Animal Farm Summary

George Orwell

Animal Farm

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Animal Farm Summary

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Animal Farm, a novella by George Orwell, asks the question, “Are humans better than animals?” More specifically, the Russian Revolution in 1917 and the events that took place after, particularly the Stalinist era and the Soviet Union, inspired the book. The story takes place on Manor Farm, which is owned by Mr. Jones. Mr. Jones’s prize-winning boar, Old Major, tells the other animals on the farm that he has determined the source of their misery—the tyranny of humans. They can enjoy an easy and comfortable life if they overthrow the humans. Old Major dies, and two pigs, Snowball and Napoleon, take up his cause.

Snowball and Napoleon work together to develop a system they call Animalism, which outlines Old Major’s ideas. They preach about it to the other animals. One night, Mr. Jones forgets to feed the animals after he has too much to drink. The animals, in their hunger, become angry enough to fight the humans and chase them away from the farm. They rename it Animal Farm and scrawl the seven commandments of the Animalism system up on the barn wall. When Mr. Jones comes back with more humans to try to reclaim the farm, Snowball leads the animals to another victory.

With the humans gone, Snowball and Napoleon are left in charge of Animal Farm. The problem is that they argue all the time. One of the topics they argue the most over is how to get electricity to the farm. Snowball wants to build a windmill and use electric power, but Napoleon disagrees. He gets nine dogs to work for him and trains them to chase Snowball away. After Snowball leaves, Napoleon tells the other animals via his mouthpiece, Squealer, that Snowball betrayed them and was working with the humans. Squealer also tells the other animals that the windmill was always Napoleon’s idea, and Snowball was just trying to take credit.

Building the windmill is hard work that the animals couldn’t complete without help from Boxer, a carthorse. Boxer works hard and, because he is a carthorse, has the necessary strength to assemble the windmill. Napoleon begins to trade with other local farmers. The animals begin to sleep in the farmhouse, using the beds, a practice in direct contradiction to the commandments of Animalism.

Winter comes. The animals are hungry, but Napoleon and Squealer keep telling them that all their hardships are Snowball’s fault. Bad crops? Snowball did it. Blocked drains? Snowball was to blame. A handful of pigs confess to being on Snowball’s side, and Napoleon looses his dogs on them. Animals who confess are killed by the dogs, and all those who don’t are stricken by fear.

In order to get the machinery that will operate the windmill and draw electricity for the farm, Napoleon decides he will sell some timber to Frederick, a local farmer. Only he discovers that Frederick paid in fake money. Frederick and other humans blow up the windmill, and the animals must fight them to get them off of the farm. While Boxer is trying to repair the damage to the windmill, he is injured. Napoleon tells the animals that he has sent for a vet, but Benjamin reads the side of the supposed vet’s van. The letters read, “Horse Slaughterer.” Napoleon hasn’t called the vet, but rather has sold Boxer’s body in order to buy more whisky so they can get drunk.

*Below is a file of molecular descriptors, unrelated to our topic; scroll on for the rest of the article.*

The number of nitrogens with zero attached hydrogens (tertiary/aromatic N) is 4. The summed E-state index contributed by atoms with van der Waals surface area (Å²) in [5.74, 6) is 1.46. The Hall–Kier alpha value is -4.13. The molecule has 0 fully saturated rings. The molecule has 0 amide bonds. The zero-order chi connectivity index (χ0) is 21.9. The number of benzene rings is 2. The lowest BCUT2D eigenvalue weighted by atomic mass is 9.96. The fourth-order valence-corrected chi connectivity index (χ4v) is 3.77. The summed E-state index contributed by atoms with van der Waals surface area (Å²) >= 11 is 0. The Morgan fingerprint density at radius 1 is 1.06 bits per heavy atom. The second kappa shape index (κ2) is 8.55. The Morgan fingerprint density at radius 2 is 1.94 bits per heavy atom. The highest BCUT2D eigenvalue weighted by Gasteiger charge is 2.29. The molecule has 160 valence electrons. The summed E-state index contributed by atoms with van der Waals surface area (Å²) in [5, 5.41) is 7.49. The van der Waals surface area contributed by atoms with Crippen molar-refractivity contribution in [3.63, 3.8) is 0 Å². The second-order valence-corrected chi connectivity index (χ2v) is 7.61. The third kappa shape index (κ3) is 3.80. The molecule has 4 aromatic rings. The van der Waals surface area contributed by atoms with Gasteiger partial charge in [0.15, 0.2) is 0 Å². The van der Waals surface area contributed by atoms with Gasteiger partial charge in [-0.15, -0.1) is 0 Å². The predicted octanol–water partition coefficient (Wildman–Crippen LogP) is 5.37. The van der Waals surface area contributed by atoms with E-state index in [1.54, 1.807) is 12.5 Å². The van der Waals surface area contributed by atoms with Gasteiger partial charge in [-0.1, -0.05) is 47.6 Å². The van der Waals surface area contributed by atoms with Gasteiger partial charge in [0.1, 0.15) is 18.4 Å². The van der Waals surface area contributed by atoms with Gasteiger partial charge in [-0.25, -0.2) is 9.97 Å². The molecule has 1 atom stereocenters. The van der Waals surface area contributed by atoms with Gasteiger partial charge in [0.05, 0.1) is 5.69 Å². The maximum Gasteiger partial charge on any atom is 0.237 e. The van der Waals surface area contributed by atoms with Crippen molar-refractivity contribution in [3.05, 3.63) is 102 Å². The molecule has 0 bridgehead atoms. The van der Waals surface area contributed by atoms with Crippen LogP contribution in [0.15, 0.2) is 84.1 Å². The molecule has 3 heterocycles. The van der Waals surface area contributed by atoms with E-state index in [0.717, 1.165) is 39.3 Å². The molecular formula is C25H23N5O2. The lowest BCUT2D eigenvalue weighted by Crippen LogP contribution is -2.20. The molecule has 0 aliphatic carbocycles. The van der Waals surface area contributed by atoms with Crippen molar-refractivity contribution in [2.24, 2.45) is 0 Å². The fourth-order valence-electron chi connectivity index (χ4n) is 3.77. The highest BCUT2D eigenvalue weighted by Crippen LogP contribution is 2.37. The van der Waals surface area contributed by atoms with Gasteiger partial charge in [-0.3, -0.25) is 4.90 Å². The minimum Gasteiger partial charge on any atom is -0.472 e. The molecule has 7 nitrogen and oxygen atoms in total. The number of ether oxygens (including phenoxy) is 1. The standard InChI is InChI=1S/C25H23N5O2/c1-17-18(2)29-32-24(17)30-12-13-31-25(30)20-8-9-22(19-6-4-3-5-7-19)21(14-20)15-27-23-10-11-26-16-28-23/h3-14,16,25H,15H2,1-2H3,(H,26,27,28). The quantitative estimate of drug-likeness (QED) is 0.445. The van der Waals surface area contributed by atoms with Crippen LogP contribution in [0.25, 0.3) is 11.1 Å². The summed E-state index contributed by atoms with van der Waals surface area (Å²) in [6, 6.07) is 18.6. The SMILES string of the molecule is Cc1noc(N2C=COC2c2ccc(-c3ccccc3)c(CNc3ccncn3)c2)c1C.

Years pass, and the animals are still miserable. Old Major’s promises have faded, just like the commandments that were once written on the barn wall. Some humans arrive at the farm, and play cards with the pigs. Over cards, they argue, and the animals can’t tell anymore who is a human and who is a pig.

George Orwell’s Animal Farm is an allegory. An important theme is the corruption that comes with power. Napoleon becomes powerful and that power corrupts, ultimately leading to his forsaking Animalism and selling Boxer to a horse slaughterer. Another important message in this story is that humans are no different from pigs. The pigs, who once thought themselves better than the humans they conquered, soon sink to the level of humans, using one another and wasting money on whisky.

The names of the animals are important, particularly Snowball and Napoleon. Snowball is an innocent—though Napoleon labels Snowball a traitor, Snowball only ever wanted what was best for the animals of the farm. Napoleon, on the other hand, is corrupt and tries to come across as greater than he is—much how his namesake is often perceived.

George Orwell’s real name was Eric Arthur Blair. He was born in 1903 and lived until 1950. He wrote often about social injustice, totalitarianism, and democratic socialism.